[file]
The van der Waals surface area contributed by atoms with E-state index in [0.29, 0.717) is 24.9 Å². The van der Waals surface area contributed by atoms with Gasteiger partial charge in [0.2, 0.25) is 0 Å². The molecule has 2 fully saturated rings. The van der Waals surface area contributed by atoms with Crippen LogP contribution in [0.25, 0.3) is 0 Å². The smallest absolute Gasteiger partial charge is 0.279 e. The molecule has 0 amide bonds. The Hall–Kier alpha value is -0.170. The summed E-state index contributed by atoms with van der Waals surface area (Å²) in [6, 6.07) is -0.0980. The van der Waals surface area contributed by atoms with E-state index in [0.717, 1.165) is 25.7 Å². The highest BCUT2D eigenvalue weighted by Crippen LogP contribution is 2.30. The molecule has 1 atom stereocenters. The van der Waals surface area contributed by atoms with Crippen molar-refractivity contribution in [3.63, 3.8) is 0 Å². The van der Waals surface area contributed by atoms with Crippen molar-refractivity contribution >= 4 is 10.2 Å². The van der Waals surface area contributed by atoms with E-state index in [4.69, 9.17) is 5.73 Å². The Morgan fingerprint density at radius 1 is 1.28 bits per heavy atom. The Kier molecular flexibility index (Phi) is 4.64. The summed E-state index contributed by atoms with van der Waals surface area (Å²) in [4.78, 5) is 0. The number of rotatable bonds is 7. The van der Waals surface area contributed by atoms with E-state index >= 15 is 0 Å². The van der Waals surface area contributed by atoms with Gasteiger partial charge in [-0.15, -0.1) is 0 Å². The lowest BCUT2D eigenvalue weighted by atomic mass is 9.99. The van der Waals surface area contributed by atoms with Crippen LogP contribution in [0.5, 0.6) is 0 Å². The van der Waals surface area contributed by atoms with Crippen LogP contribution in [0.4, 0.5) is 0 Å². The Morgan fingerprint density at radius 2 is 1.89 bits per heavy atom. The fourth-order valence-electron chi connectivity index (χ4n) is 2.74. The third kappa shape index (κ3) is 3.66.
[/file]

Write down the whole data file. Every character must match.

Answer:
The van der Waals surface area contributed by atoms with E-state index in [0.29, 0.717) is 24.9 Å². The van der Waals surface area contributed by atoms with Gasteiger partial charge in [0.2, 0.25) is 0 Å². The molecule has 2 fully saturated rings. The van der Waals surface area contributed by atoms with Crippen LogP contribution in [0.25, 0.3) is 0 Å². The smallest absolute Gasteiger partial charge is 0.279 e. The molecule has 0 amide bonds. The Hall–Kier alpha value is -0.170. The summed E-state index contributed by atoms with van der Waals surface area (Å²) in [6, 6.07) is -0.0980. The van der Waals surface area contributed by atoms with E-state index in [0.717, 1.165) is 25.7 Å². The highest BCUT2D eigenvalue weighted by Crippen LogP contribution is 2.30. The molecule has 1 atom stereocenters. The van der Waals surface area contributed by atoms with Crippen molar-refractivity contribution in [3.63, 3.8) is 0 Å². The van der Waals surface area contributed by atoms with Crippen molar-refractivity contribution >= 4 is 10.2 Å². The van der Waals surface area contributed by atoms with E-state index in [4.69, 9.17) is 5.73 Å². The Morgan fingerprint density at radius 1 is 1.28 bits per heavy atom. The Kier molecular flexibility index (Phi) is 4.64. The summed E-state index contributed by atoms with van der Waals surface area (Å²) in [4.78, 5) is 0. The number of rotatable bonds is 7. The van der Waals surface area contributed by atoms with E-state index >= 15 is 0 Å². The van der Waals surface area contributed by atoms with Gasteiger partial charge in [-0.15, -0.1) is 0 Å². The lowest BCUT2D eigenvalue weighted by atomic mass is 9.99. The van der Waals surface area contributed by atoms with Crippen LogP contribution in [0.5, 0.6) is 0 Å². The van der Waals surface area contributed by atoms with Crippen LogP contribution in [0.4, 0.5) is 0 Å². The Morgan fingerprint density at radius 2 is 1.89 bits per heavy atom. The fourth-order valence-electron chi connectivity index (χ4n) is 2.74. The third kappa shape index (κ3) is 3.66.